The Founder Focus Fallacy

Nic Haralambous
Feb 8, 2016 · 2 min read

Everyone tells entrepreneurs that they have to, without exception, focus on one thing and be amazing at that one thing if they are to achieve success.

One thing.

I get it, in principle; Don’t be everything to everyone. Don’t have too many product positions. Don’t constantly build, pivot, flip, start another business on the side, try a different angle, etc, etc, etc. Focus on a single goal and hustle at it over time.

Just focus and it’ll all come right if you hunker down for long enough on one thing. Be the best at that one thing.

Sure. One thing.

For me, that one thing is socks. Believe it or not, I have built a business on the heel of daring socks.

Let me tell you how my “one thing” days look as the founder of a startup…

I wake up at 5:45am and my phone is buzzing with customer enquiries and live chat support requests about shipping, product information questions and more.

I answer those and then check my email, play with my dogs and knock off a few things from my to do list: deep etching products for the website, writing a blog post, putting together our weekly newsletter which entails photo editing, linking, tracking and other things. I might schedule some Facebook adverts, Tweets, Instagram posts and then start my Snapchat story for the day.

I might then receive a notification that the alarm in our store is broken. I have to call to get that fixed. We have IP Cameras installed in our stores so I have to figure out how those work on my devices. Then it’s near month end so I have to get on top of sales, stock management and transfers for the day/week/month.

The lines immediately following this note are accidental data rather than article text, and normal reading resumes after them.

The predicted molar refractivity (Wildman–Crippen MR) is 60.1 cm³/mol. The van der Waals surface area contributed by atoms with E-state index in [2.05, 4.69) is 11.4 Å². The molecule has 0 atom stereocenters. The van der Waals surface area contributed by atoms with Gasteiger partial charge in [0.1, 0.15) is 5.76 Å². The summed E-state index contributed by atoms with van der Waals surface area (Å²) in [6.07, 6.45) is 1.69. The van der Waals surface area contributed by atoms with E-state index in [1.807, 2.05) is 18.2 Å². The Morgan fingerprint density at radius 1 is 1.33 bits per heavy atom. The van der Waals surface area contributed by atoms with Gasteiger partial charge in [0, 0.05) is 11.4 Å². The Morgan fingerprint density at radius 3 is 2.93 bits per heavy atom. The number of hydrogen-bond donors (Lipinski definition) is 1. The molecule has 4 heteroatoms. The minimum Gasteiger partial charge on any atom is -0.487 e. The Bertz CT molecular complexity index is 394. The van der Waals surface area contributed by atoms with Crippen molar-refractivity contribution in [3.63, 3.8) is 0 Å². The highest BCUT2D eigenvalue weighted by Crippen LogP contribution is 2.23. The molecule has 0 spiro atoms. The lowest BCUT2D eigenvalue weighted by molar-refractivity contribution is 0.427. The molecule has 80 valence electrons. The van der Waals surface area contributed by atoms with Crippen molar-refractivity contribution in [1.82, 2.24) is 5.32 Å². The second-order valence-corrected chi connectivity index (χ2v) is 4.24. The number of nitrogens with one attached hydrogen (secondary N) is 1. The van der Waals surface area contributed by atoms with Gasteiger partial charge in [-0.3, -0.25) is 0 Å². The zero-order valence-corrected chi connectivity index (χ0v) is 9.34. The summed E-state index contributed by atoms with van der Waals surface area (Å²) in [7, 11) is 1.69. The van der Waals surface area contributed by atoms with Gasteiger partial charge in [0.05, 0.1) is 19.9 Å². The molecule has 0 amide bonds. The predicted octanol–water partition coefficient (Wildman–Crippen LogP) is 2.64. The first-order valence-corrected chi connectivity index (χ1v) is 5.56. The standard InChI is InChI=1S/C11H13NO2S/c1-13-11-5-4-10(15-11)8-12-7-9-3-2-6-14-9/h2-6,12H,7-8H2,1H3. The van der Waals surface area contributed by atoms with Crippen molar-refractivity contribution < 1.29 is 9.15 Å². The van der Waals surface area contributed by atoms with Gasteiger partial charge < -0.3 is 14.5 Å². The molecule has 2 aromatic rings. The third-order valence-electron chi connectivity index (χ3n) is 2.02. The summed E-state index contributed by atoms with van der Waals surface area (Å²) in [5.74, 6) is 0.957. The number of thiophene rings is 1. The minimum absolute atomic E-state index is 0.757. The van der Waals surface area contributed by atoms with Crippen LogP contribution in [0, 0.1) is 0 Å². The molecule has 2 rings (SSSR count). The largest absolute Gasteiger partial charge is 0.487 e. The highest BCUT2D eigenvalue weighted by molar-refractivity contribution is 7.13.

I also have figure out staffing schedules and shifts, manage HR, contracts, training and other company culture related issues that come into play when you go from 2 to 7 staff in a couple of months.

Then, due to the nature of our multichannel business I’ll have to get my head into the game of shop design and fitting. Once our retail store is up and running, I am deep into the sales process of every new store, manning it every day, all day so I can learn the ins and outs of my stores.

The four paragraphs above indicate that I suffer from a severe lack of focus.

When all the great entrepreneurs, investors and business writers discuss focus, they mean broad focus. They do not mean that as a founder of a startup you can only focus on a single part of your business.

That level of focus at an early stage startup is virtually impossible.

I’d like to suggest that experiencing the guts of your business from top to bottom and back down again is an imperative part of gaining insight into your business.

Founder focus is a fallacy.

Don’t let it ruin your business early on.

If you stare at the sun too long, you’ll go blind. If you focus too hard on one area of your business, it may go blind too.

Nic Haralambous

Written by

Entrepreneur. Author. Speaker. Buy my book DO. FAIL. LEARN. REPEAT -

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